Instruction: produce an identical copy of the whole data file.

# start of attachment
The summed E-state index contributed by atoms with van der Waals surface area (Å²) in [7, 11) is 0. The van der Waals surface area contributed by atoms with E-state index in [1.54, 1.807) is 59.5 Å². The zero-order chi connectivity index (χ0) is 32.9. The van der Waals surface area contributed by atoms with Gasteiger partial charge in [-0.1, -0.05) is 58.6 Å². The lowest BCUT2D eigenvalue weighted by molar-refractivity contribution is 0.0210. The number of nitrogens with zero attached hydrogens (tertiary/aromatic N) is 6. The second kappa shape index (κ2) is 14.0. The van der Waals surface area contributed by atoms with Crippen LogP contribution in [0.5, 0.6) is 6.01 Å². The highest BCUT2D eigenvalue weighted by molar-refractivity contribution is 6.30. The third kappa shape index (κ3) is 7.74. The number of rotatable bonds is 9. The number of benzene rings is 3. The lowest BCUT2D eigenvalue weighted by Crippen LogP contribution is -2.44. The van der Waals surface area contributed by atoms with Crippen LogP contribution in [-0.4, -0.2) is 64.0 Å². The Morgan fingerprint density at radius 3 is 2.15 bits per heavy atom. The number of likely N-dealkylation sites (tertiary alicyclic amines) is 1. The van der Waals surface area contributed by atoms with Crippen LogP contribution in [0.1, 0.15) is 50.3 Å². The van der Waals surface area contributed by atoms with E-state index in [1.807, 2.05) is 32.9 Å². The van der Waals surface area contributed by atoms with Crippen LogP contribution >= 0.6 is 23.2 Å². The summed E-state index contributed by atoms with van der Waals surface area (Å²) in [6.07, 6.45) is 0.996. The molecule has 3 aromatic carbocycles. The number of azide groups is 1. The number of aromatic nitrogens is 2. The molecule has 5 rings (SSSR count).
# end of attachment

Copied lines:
The summed E-state index contributed by atoms with van der Waals surface area (Å²) in [7, 11) is 0. The van der Waals surface area contributed by atoms with E-state index in [1.54, 1.807) is 59.5 Å². The zero-order chi connectivity index (χ0) is 32.9. The van der Waals surface area contributed by atoms with Gasteiger partial charge in [-0.1, -0.05) is 58.6 Å². The lowest BCUT2D eigenvalue weighted by molar-refractivity contribution is 0.0210. The number of nitrogens with zero attached hydrogens (tertiary/aromatic N) is 6. The second kappa shape index (κ2) is 14.0. The van der Waals surface area contributed by atoms with Crippen LogP contribution in [0.5, 0.6) is 6.01 Å². The highest BCUT2D eigenvalue weighted by molar-refractivity contribution is 6.30. The third kappa shape index (κ3) is 7.74. The number of rotatable bonds is 9. The number of benzene rings is 3. The lowest BCUT2D eigenvalue weighted by Crippen LogP contribution is -2.44. The van der Waals surface area contributed by atoms with Crippen LogP contribution in [-0.4, -0.2) is 64.0 Å². The Morgan fingerprint density at radius 3 is 2.15 bits per heavy atom. The number of likely N-dealkylation sites (tertiary alicyclic amines) is 1. The van der Waals surface area contributed by atoms with Crippen LogP contribution in [0.1, 0.15) is 50.3 Å². The van der Waals surface area contributed by atoms with E-state index in [1.807, 2.05) is 32.9 Å². The van der Waals surface area contributed by atoms with Crippen LogP contribution >= 0.6 is 23.2 Å². The summed E-state index contributed by atoms with van der Waals surface area (Å²) in [6.07, 6.45) is 0.996. The molecule has 3 aromatic carbocycles. The number of azide groups is 1. The number of aromatic nitrogens is 2. The molecule has 5 rings (SSSR count).